Response of double-crested cormorants to a large-scale egg oiling experiment on Lake Huron

Authors

  • Mark S. Ridgway,

    Corresponding author
    1. Harkness Laboratory of Fisheries Research, Aquatic Research Section, Ontario Ministry of Natural Resources, Trent University, 2140 East Bank Drive, Peterborough, ON, Canada K9J 7B8
    • Harkness Laboratory of Fisheries Research, Aquatic Research Section, Ontario Ministry of Natural Resources, Trent University, 2140 East Bank Drive, Peterborough, ON, Canada K9J 7B8
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  • Trevor A. Middel,

    1. Harkness Laboratory of Fisheries Research, Aquatic Research Section, Ontario Ministry of Natural Resources, Trent University, 2140 East Bank Drive, Peterborough, ON, Canada K9J 7B8
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  • J. Bruce Pollard

    1. Wildlife Section, Ontario Ministry of Natural Resources, 300 Water St., Peterborough, ON, Canada K9J 8M5
    Current affiliation:
    1. Canadian Wildlife Service, Environment Canada, 17 Waterfowl Rd., Sackville, NB, Canada E4L 1G6.
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  • Associate Editor: Graham Hall

Abstract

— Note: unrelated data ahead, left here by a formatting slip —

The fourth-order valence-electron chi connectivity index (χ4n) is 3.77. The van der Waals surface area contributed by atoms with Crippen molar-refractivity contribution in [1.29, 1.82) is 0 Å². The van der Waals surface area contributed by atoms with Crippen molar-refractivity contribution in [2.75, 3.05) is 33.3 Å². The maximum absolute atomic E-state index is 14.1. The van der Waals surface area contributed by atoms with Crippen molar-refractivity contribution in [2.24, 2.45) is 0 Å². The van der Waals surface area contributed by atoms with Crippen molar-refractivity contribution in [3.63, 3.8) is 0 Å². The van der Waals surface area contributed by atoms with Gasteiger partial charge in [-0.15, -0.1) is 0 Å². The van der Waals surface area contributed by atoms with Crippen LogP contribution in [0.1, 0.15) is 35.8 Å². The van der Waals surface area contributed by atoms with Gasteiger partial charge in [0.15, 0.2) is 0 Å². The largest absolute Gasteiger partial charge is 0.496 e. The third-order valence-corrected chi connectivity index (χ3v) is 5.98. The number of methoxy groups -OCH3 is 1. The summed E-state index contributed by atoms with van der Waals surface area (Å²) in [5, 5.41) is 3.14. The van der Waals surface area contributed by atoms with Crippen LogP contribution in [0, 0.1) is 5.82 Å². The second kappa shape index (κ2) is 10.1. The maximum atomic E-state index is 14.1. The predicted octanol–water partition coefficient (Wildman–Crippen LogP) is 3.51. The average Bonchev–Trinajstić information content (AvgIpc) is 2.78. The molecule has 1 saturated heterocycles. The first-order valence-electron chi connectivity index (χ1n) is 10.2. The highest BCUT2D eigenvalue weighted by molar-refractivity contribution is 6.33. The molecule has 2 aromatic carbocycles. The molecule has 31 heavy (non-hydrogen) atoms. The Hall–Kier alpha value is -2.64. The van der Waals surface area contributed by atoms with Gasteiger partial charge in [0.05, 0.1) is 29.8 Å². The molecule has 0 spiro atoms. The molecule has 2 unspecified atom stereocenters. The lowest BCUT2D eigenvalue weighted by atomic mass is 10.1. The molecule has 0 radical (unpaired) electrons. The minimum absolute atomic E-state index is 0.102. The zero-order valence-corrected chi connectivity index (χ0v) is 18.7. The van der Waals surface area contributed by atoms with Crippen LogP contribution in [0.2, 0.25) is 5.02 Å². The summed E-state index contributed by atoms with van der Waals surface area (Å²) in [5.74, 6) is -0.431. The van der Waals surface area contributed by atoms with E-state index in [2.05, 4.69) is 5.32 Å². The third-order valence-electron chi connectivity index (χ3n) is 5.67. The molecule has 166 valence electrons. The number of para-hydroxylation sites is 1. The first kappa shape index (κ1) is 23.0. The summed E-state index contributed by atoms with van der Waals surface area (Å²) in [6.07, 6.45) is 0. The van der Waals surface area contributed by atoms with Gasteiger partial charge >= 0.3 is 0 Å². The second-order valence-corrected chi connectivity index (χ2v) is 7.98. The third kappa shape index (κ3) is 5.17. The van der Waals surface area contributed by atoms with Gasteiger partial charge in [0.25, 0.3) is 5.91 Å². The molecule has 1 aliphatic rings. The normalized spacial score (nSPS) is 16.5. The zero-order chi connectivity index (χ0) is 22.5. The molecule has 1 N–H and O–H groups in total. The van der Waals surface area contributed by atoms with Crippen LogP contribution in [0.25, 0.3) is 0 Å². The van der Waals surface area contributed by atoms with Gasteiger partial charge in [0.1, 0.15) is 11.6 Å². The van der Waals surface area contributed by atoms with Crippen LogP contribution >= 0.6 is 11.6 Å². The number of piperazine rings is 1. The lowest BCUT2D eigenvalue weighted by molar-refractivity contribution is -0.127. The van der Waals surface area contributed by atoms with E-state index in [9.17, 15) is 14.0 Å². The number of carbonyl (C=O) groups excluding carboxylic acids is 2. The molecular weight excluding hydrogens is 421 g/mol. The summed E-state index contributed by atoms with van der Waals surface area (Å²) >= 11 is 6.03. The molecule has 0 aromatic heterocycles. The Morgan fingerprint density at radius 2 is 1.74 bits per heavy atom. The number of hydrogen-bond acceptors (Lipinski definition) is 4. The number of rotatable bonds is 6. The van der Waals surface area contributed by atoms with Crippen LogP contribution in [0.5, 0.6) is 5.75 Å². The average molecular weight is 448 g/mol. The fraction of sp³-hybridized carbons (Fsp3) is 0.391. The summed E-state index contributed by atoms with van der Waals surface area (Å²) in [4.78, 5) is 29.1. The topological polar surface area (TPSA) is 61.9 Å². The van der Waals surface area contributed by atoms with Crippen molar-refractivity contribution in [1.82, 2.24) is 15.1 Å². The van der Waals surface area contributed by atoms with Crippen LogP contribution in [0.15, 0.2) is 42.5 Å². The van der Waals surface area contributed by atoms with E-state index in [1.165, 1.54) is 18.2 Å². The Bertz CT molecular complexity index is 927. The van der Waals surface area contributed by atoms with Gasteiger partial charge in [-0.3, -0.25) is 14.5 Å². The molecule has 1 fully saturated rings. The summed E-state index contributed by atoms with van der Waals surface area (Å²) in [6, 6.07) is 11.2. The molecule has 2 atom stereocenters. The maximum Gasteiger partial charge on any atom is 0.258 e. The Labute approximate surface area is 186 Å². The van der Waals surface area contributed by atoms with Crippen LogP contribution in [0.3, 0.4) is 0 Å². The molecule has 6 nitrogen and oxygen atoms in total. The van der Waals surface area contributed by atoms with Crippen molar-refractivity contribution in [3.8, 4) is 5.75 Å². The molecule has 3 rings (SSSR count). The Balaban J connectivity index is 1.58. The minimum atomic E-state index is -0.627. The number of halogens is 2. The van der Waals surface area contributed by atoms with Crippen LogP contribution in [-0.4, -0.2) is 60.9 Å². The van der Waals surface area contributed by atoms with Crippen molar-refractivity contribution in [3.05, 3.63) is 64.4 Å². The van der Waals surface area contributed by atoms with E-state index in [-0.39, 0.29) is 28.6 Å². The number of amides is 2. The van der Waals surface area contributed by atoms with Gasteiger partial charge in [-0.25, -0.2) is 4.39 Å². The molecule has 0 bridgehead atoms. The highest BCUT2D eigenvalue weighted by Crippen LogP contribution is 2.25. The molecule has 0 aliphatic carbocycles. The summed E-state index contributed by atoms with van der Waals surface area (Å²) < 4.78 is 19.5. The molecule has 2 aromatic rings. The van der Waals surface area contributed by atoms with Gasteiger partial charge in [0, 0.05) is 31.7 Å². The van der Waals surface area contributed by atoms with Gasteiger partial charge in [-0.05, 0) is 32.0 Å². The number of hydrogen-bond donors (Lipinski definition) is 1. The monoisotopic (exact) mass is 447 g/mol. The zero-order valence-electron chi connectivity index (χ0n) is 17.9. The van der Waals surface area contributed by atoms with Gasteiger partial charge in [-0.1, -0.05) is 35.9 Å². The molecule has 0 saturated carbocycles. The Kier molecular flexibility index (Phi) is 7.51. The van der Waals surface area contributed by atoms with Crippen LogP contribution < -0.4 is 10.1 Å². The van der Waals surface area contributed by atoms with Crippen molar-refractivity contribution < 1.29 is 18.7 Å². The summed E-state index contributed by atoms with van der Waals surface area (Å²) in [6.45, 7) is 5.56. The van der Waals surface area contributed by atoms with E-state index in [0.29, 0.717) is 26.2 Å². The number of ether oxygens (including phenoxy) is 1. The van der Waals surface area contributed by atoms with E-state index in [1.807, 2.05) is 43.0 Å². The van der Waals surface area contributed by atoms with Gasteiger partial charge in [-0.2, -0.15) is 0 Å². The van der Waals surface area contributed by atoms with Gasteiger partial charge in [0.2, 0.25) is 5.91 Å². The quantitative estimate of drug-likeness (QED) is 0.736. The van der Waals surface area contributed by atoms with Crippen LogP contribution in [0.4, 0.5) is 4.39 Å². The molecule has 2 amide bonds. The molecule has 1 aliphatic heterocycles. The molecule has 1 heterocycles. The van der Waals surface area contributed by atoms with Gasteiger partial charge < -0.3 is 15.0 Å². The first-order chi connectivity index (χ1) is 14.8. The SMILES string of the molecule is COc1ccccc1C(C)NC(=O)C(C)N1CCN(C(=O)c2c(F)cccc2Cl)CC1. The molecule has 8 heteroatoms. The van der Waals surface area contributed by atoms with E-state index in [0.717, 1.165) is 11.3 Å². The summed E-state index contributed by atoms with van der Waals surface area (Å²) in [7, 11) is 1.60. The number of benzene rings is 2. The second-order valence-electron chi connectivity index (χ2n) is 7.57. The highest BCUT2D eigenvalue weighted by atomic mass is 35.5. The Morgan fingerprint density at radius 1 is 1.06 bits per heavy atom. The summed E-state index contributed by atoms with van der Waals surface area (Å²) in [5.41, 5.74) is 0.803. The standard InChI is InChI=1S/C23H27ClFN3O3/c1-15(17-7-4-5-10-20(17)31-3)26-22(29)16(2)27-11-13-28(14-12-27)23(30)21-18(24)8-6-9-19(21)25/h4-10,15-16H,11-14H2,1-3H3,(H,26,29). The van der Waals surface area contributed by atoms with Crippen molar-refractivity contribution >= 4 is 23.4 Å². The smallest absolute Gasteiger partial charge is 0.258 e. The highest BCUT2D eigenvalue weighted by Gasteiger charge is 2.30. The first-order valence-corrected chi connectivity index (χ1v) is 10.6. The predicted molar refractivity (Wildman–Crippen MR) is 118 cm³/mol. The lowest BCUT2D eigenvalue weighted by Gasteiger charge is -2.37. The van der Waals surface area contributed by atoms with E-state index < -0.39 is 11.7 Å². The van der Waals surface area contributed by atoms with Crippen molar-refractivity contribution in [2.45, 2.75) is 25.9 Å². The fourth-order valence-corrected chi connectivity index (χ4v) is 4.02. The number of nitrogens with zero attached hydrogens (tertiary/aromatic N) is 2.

We report on a management experiment examining the effects of large-scale egg oiling on double-crested cormorant nest abundance and measures of seasonal cormorant density (bird-days/km2) from 2000 to 2005. We employed the staircase design to distinguish transient responses to management treatments from site and year effects that generally contribute to variation in populations. The response to egg oiling in Georgian Bay was as expected with a decline in nest abundance attributable to egg oiling. In the North Channel, nest abundance did not decline because of egg oiling but increased, reflecting either retention of nesting adults or recruitment to colonies. This surprising outcome may stem from fish escapement from pen rearing facilities in the vicinity of the oiling experiment in the North Channel. We observed no effect of egg oiling on the July–August seasonal density of cormorants. The strongest effect size was associated with site effects followed by year effects for nest abundance and seasonal density. The effect size of egg oiling on variation in nest abundance did not exceed 5% for any year in both the North Channel and Georgian Bay. Fish pen culture appears to affect coastal distribution of cormorants. © 2011 The Wildlife Society.

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